It also contains a requirement that arrested persons be brought before court within 48 hours of their arrest.
Section 22 affords aggrieved individuals the opportunity to approach the High Court for redress in the event that their rights have been violated or are under threat and the High Court is empowered to make “such orders, issue such processes and give such directions as it may consider appropriate” for the purpose of enforcing or securing the enforcement of the rights under threat.
Chapters XII and XIII of the Constitution concerning the Ombudsman and the Lesotho Mounted Police Service (LMPS), respectively, also contain provisions that have implications for police accountability.
The responsibility for the maintenance of law and order lies with the police, which is established under the Constitution and falls under the authority of the Ministry of Home Affairs and Public Safety while the Commissioner of Police has the overall command of the LMPS.
Since 1998, the Government has undertaken a number of police reform initiatives.
These have included the introduction of independent policing oversight mechanisms, revision of the police training syllabus to include human rights, and training new police recruits on the UN Convention Against Torture.
The service is currently being restructured to improve its effectiveness.
However, in its country report on Lesotho for 2005, the US Department of State observed that while the Government generally observed human rights, there were reports of violations of human rights by state security organs, including torture and excessive use of force against detained persons.
The LMPS Act of 1988 (Police Act) provides for a number of oversight mechanisms, including a supposedly independent Police Complaints Authority (PCA).
However, the PCA has not lived up to expectation and the current police minister recently expressed her dissatisfaction with the authority and publicly said the authorities were even considering its disbandment.
Below are some of the recorded cases of police involvement in abuse of citizens:
Private Mokotoane was shot and killed by a policeman in Ha Leqele, Maseru in 2013, Sergeant Mahlala was shot and killed execution style by Berea police in Kolonyama, Leribe also in 2013 while Lance Corporal Matšela was shot and killed by a police officer in Thaba-Tseka in 2014.
In 2010, in Tlokoeng, Mokhotlong, three suspects from Matsoku were said to have been detained and tortured to death. In the same year, one Tekane Tekane was allegedly shot and killed by a team of policemen.
In December 2011, in Thabang, Mokhotlong, police shot and killed ’Mankhasi Tsatsi and Sempe Motleleng.
In July 2017, Thelingoane ’Mota was shot and killed by known police officers in Koro-Koro, Maseru.
In November 2017, 70-year-old Mosiuoa Raleababa died in Maputsoe in police detention.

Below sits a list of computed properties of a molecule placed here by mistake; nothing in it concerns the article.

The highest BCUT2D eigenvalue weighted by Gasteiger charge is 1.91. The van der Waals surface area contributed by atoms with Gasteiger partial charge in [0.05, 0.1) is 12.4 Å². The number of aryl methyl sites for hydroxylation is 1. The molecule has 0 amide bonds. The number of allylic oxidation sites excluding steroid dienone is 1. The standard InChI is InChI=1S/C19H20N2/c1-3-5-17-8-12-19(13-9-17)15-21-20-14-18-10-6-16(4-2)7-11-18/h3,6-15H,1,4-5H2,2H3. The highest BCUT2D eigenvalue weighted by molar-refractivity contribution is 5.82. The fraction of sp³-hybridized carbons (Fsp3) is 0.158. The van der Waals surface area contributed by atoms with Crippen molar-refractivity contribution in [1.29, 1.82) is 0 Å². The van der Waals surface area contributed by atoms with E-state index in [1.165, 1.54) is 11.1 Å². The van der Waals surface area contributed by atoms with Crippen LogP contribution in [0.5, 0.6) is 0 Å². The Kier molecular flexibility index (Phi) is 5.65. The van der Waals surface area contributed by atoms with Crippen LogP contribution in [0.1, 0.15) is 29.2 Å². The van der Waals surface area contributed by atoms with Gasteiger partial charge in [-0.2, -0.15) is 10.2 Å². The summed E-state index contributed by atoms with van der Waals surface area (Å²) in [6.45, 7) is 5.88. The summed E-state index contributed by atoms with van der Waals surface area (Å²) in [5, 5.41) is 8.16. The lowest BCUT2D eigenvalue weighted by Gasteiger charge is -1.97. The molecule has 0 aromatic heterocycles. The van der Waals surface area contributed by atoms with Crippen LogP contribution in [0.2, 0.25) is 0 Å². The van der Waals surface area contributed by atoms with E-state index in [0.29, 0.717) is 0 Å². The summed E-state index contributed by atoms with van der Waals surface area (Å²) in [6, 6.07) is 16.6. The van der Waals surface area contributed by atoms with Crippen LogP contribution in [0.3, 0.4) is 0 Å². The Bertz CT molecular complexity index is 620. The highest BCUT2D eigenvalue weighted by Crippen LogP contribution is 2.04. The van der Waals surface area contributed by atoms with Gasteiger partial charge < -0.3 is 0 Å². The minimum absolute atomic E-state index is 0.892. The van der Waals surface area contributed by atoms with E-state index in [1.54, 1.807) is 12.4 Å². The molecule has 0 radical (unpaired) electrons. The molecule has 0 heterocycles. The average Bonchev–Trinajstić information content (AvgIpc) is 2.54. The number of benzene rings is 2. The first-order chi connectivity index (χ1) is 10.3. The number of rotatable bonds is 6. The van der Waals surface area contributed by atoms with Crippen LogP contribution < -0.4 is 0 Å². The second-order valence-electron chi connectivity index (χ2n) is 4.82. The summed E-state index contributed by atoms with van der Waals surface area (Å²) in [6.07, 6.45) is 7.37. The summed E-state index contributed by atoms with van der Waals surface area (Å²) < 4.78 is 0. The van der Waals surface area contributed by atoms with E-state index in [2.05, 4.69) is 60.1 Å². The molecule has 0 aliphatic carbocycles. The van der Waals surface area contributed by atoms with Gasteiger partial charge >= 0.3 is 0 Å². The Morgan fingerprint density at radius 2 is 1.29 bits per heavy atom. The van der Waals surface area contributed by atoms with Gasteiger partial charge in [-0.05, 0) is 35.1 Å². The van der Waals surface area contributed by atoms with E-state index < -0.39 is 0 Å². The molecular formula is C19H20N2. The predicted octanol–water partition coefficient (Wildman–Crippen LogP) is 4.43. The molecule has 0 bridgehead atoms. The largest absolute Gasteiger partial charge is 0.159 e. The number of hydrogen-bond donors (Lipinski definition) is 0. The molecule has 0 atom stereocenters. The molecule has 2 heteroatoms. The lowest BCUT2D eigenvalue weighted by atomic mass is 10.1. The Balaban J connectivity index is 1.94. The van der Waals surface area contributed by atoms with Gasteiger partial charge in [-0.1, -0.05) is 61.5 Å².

In November 2005, Lance Sergeant ’Mota allegedly shot and killed a member of a security company in Mafeteng.
In 2003, police under the command of the then SSP Kholokholo now DCP Monaheng mowed down several factory workers with live ammunition in which about five dead.
In 2004, Tekesele Shai commonly known as “Makhoathi” was shot and killed by police in Koro-Koro, Maseru.
According to TRC, on August 31, 2017, officers from the Mofoka Police Station tortured members of the community in Ha Mofoka.
“They were made to lie down and were severely beaten. One of them was allegedly shot by the same police and was later found dead with part of his face missing. The victims and families of those affected reported these violations to Flight One Police Station (the Maseru rural police headquarters) and later to the PCA,” a TRC statement read.
Instead of addressing the alleged misconduct of police officers who were involved in that operation, TRC said Flight One Police opted to “intimidate the victims at their homes until one of the victims skipped the country.”
It also accused the PCA of doing “nothing substantial save to take statements of the victims”.
The TRC also brought another torture incident that occurred this past year to the attention of the police minister.
“Nthabiseng Penane, aged 24, was suspected of stealing a cellular phone belonging to a Chinese national. She was severely tortured by both the Chinese and the police who were effecting the arrest.
“Nthabiseng was arrested on Friday, February 2 and only released from police custody the following Monday, February 5 without appearing before court.”
During her three-day detention, she was allegedly tortured and denied access to her antiretroviral drugs.
Police impunity has become so commonplace that, in the proper role of law enforcement has been fossilised under layers of abuse.
Tsikoane Peshoane, head of TRC, put it succinctly in a letter of complaint to police minister Mampho Mokhele earlier this year.
“In all the above incidents of torture, ill-treatment and deprivations of life, perpetrators are well known but had not been held accountable either through prosecution or internal police disciplinary mechanisms,” wrote Peshoane.
Together with Amnesty International, TRC expressed similar fears regarding the disappearance of ’Makarabo Mojakhomo earlier last year.
“The organisations fear that Mojakhomo might have been subjected to cruel, inhuman, and degrading treatment and enforced disappearance by the LMPS.
“She was last seen by her family at the police headquarters on May 30, 2018,” the statement read.